By Lem Satterfield
Heavyweight contender Gerald Washington did all the right things to win his last bout in June, his unanimous decision over John Wesley Nofire ending a two-fight losing streak.
Washington (19-2-1, 12 KOs) won a clash of 6-foot-6 behemoths over Nofire (20-2, 16 KOs), rebounding from back-to-back stoppage losses in the fifth and eighth rounds to 6-foot-7 WBC heavyweight champion Deontay Wilder (40-0-1, 39 KOs) and 6-foot-4, 300-pound Jarrell Miller (23-0-1, 20 KOs) in February and July 2017.
“Nofire was 20-1 with a lot of knockouts, and he came to fight,” said Washington, who is training at Boulevard Boxing in Reseda, California, and entering his second fight with trainer Shadeed Suluki.
“I’m focused on being a student of the game and understanding different situations in the ring, so beating Nofire puts a stamp on my work with Shadeed Suluki. It was our first victory that got us off on the right foot. Now we have another big fight and we’re gonna capitalize.”
But “The Black Rooster” returns to the site of his loss to Miller on January 26 at Barclays Center in Brooklyn, New York, when he battles 6-foot-3 Adam Kownacki (18-0,14 KOs) as Premiere Boxing Champions returns to FOX (8 p.m. ET/ 5 p.m. PT.).
Washington-Kownacki is appearing on the undercard of WBA “super” welterweight champion Keith “One Time” Thurman (28-0, 22 KOs) ending a 22-month, injury-caused ring absence with his eighth defense and third straight and fourth overall appearance at Barclays against third-time title challenger Josesito Lopez (36-7, 19 KOs).
“I’m actually grateful to Big Baby Miller for exposing some things that I need to work on,” said Washington, a 36-year-old U.S. Navy veteran and former collegiate football player who began boxing at age 30, turned pro after 14 amateur bouts, and was 18-0-1 with 12 knockouts when he challenged Wilder.
“I came home, worked on things, and I’m exited to return against a good opponent in Adam Kownacki who is from New York. It’s sort of the same situation as the last time with a pressure fighter from New York. It’s going to be a great show on a great card with Keith Thurman and Josesito Lopez. I’m excited. I can’t wait to show the boxing world where I’m at today compared to the last time I fought there.”
Kownacki won his toughest and most difficult challenge by unanimous decision over left-handed former IBF heavyweight titlist Charles Martin (25-2-1, 23 KOs) before his boisterous partisan Polish fans at Barclays in September.
The 29-year-old Kownacki’s run of four straight knockouts ended against Martin, who followed “Baby face’s” one-knockdown, fourth-round TKO of left-handed former title challenger Artur Szpilka in July 2017 and his sixth-round knockout of previously once-beaten Iago Kiladze in January.
Kownacki’s stoppage of Szpilka was quicker than his Polish countryman was dispatched by both Wilder and title challenger Bryant Jennings in the ninth and 10th rounds, and Kiladze’s streak of six straight wins, five by knockout, was ended.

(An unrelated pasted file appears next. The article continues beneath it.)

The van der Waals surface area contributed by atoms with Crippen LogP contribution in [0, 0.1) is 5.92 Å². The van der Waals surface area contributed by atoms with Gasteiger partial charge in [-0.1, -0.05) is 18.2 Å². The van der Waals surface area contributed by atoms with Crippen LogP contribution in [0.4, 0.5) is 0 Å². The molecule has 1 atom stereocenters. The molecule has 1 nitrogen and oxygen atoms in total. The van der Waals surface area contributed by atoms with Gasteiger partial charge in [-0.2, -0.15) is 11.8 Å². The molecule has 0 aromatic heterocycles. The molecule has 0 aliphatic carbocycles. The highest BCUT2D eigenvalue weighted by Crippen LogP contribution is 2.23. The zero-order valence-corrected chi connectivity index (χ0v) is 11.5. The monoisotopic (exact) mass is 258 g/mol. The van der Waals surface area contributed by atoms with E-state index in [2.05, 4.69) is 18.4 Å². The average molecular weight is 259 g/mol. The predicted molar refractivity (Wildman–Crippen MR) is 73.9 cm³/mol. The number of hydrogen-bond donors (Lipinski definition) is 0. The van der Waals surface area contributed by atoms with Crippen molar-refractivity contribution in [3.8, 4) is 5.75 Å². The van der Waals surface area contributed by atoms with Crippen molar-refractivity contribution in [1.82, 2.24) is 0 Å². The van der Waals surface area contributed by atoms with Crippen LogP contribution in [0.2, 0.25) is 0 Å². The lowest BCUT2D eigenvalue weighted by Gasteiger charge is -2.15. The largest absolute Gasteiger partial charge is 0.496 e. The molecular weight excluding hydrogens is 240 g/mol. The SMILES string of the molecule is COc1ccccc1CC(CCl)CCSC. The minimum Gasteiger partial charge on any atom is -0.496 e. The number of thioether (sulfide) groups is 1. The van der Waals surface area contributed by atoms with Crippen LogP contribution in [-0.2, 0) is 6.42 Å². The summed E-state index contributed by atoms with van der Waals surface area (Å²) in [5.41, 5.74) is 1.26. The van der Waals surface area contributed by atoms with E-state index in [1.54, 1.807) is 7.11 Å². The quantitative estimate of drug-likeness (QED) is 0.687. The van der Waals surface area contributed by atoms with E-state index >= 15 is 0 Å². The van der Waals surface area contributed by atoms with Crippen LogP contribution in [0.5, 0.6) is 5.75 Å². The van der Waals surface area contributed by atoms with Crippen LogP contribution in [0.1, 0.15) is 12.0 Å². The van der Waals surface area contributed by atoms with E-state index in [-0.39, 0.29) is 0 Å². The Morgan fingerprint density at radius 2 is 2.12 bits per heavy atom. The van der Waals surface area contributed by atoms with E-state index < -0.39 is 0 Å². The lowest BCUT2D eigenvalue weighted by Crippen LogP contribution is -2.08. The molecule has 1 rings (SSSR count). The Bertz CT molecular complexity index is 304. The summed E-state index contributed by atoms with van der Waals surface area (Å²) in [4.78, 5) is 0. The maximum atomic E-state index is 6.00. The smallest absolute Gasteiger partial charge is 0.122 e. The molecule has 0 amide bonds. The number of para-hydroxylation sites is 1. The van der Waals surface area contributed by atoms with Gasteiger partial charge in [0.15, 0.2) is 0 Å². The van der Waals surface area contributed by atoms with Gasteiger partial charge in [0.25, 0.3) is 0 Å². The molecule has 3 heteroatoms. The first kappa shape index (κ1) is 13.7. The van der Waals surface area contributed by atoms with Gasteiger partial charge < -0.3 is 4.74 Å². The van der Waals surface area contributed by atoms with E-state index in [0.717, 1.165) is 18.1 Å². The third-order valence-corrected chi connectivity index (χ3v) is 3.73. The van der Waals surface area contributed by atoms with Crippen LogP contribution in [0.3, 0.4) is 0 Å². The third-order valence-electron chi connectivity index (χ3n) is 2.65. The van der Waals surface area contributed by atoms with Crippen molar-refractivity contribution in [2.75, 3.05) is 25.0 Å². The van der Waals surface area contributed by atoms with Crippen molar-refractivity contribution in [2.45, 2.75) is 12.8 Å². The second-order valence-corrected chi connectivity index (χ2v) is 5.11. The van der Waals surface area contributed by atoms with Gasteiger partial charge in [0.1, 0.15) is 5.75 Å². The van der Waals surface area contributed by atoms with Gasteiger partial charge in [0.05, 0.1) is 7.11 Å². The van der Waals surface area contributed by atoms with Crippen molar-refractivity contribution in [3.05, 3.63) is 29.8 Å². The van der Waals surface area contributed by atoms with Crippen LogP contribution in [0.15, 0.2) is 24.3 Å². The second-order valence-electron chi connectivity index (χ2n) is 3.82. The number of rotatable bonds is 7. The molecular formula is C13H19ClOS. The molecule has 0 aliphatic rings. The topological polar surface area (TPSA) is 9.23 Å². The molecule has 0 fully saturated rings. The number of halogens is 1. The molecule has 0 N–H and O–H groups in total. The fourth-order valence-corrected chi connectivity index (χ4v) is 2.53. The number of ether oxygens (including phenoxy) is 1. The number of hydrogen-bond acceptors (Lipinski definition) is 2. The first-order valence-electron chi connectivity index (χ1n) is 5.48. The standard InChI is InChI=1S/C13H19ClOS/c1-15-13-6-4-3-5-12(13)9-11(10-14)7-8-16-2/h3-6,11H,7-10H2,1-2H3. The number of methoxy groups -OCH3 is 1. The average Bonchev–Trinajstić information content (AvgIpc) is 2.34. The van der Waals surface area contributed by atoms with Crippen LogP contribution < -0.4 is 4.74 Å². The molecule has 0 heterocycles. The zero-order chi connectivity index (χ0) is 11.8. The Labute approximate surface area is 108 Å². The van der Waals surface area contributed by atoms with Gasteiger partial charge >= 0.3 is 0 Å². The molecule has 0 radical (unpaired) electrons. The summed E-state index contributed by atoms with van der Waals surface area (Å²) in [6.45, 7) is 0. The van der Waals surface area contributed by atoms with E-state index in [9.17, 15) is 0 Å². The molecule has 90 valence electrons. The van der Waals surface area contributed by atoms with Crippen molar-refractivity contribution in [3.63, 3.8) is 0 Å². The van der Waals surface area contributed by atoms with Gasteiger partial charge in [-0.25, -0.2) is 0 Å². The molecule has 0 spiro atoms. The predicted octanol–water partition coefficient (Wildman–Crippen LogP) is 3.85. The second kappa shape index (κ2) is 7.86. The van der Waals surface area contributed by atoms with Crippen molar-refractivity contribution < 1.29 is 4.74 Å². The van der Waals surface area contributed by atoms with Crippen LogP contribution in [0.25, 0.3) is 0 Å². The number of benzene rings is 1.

Kownacki estimates he’s sparred “more than a thousand rounds” with Miller, the man he will train with to prepare for Washington.
“I know he and Baby Miller are friends,” said Washington of Kownacki, who is 7-0 with four knockouts in Brooklyn, where he has lived since moving from Poland as a youth.
“I know Baby Miller’s telling Kownacki everything he can tell him, but at that time in my career, I wasn’t where I am, now. I’ve watched all of Kownacki’s fights about 10 times, so we know his style and ours, and we know what we’re up against. This will tell me a lot.”
Washington prepared for Wilder by sparring with 2012 Olympian Dominic Breazeale, a 6-foot-7 loser by seventh-round title fight TKO to Anthony Joshua in June 2016. Washington trained for Miller through sessions against Wladimir Klitschko in advance of the former long-reigning unified champion’s 11th-round TKO loss Joshua in April 2017.
Washington out-boxed Wilder early and was even on two of the three official scorecards after four rounds before “The Bronze Bomberr” dropped him once in advance of the stoppage.
“Deontay Wilder was one type of style, but Big Baby was a completely different style that I didn’t understand,” said Washington, who was undone by Miller’s juggernaut-like pressure and aggression.
“I’ve gone back and done my homework. Now, it’s time for another test, and I’m ready for it. My height and reach can be a factor, but it comes down to skill versus skill. If I don’t know how to use my advantages, then they mean absolutely nothing.”
Washington served as a helicopter mechanic in the Navy from 2000-04 and achieved the rank of petty officer third class. He enrolled at Chaffey Junior College in Rancho Cucamonga, California, earning a spot on the football team despite having played just one year in high school.
After earning a variety of honors in his two years at Chaffey, Washington transferred to the University of Southern California, where he played both tight end and defensive end in 2007 and 2008 for teams that went a combined 23-3 and finished in the top three in the country both years.
Following stints on the practice squads with the NFL’s Buffalo Bills and Seattle Seahawks, Washington turned to boxing.
“I’m going to go in there and go to work,” said Washington. “I’m not worried about his fans or getting robbed or anything like that. Of course, if the knockout presents itself, I’ll go for it.”